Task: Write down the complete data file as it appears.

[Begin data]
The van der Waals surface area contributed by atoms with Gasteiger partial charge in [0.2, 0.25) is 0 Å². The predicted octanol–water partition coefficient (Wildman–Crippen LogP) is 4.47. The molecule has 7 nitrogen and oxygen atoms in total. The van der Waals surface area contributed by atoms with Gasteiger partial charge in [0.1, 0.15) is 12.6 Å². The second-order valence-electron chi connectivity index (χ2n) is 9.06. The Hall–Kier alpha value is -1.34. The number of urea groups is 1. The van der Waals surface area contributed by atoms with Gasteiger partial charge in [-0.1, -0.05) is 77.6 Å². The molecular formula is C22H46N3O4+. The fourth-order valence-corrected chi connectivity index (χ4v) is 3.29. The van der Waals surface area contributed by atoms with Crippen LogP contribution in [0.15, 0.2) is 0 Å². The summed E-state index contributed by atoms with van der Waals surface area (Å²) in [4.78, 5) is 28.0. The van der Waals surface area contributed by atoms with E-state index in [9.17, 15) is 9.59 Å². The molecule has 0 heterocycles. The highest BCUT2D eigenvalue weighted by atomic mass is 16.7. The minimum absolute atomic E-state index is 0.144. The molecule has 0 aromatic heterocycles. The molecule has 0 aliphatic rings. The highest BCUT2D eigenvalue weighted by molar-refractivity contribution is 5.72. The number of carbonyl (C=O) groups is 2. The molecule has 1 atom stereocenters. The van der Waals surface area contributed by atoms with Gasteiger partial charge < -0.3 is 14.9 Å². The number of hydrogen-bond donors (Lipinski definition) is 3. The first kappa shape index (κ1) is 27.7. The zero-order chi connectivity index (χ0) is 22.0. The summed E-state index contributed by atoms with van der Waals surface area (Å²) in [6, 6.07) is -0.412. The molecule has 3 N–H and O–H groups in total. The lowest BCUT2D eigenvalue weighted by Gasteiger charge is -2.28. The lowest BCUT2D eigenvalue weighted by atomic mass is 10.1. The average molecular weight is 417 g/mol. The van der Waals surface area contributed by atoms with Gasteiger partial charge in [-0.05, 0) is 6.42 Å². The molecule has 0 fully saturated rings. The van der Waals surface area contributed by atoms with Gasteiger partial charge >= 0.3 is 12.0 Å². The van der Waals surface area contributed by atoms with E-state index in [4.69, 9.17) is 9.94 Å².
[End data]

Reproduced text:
The van der Waals surface area contributed by atoms with Gasteiger partial charge in [0.2, 0.25) is 0 Å². The predicted octanol–water partition coefficient (Wildman–Crippen LogP) is 4.47. The molecule has 7 nitrogen and oxygen atoms in total. The van der Waals surface area contributed by atoms with Gasteiger partial charge in [0.1, 0.15) is 12.6 Å². The second-order valence-electron chi connectivity index (χ2n) is 9.06. The Hall–Kier alpha value is -1.34. The number of urea groups is 1. The van der Waals surface area contributed by atoms with Gasteiger partial charge in [-0.1, -0.05) is 77.6 Å². The molecular formula is C22H46N3O4+. The fourth-order valence-corrected chi connectivity index (χ4v) is 3.29. The van der Waals surface area contributed by atoms with Crippen LogP contribution in [0.15, 0.2) is 0 Å². The summed E-state index contributed by atoms with van der Waals surface area (Å²) in [4.78, 5) is 28.0. The van der Waals surface area contributed by atoms with E-state index in [9.17, 15) is 9.59 Å². The molecule has 0 heterocycles. The highest BCUT2D eigenvalue weighted by atomic mass is 16.7. The minimum absolute atomic E-state index is 0.144. The molecule has 0 aromatic heterocycles. The molecule has 0 aliphatic rings. The highest BCUT2D eigenvalue weighted by molar-refractivity contribution is 5.72. The number of carbonyl (C=O) groups is 2. The molecule has 1 atom stereocenters. The van der Waals surface area contributed by atoms with Gasteiger partial charge < -0.3 is 14.9 Å². The number of hydrogen-bond donors (Lipinski definition) is 3. The first kappa shape index (κ1) is 27.7. The zero-order chi connectivity index (χ0) is 22.0. The summed E-state index contributed by atoms with van der Waals surface area (Å²) in [6, 6.07) is -0.412. The molecule has 3 N–H and O–H groups in total. The lowest BCUT2D eigenvalue weighted by Gasteiger charge is -2.28. The lowest BCUT2D eigenvalue weighted by atomic mass is 10.1. The average molecular weight is 417 g/mol. The van der Waals surface area contributed by atoms with Gasteiger partial charge in [-0.05, 0) is 6.42 Å². The molecule has 0 fully saturated rings. The van der Waals surface area contributed by atoms with Gasteiger partial charge >= 0.3 is 12.0 Å². The van der Waals surface area contributed by atoms with E-state index in [4.69, 9.17) is 9.94 Å².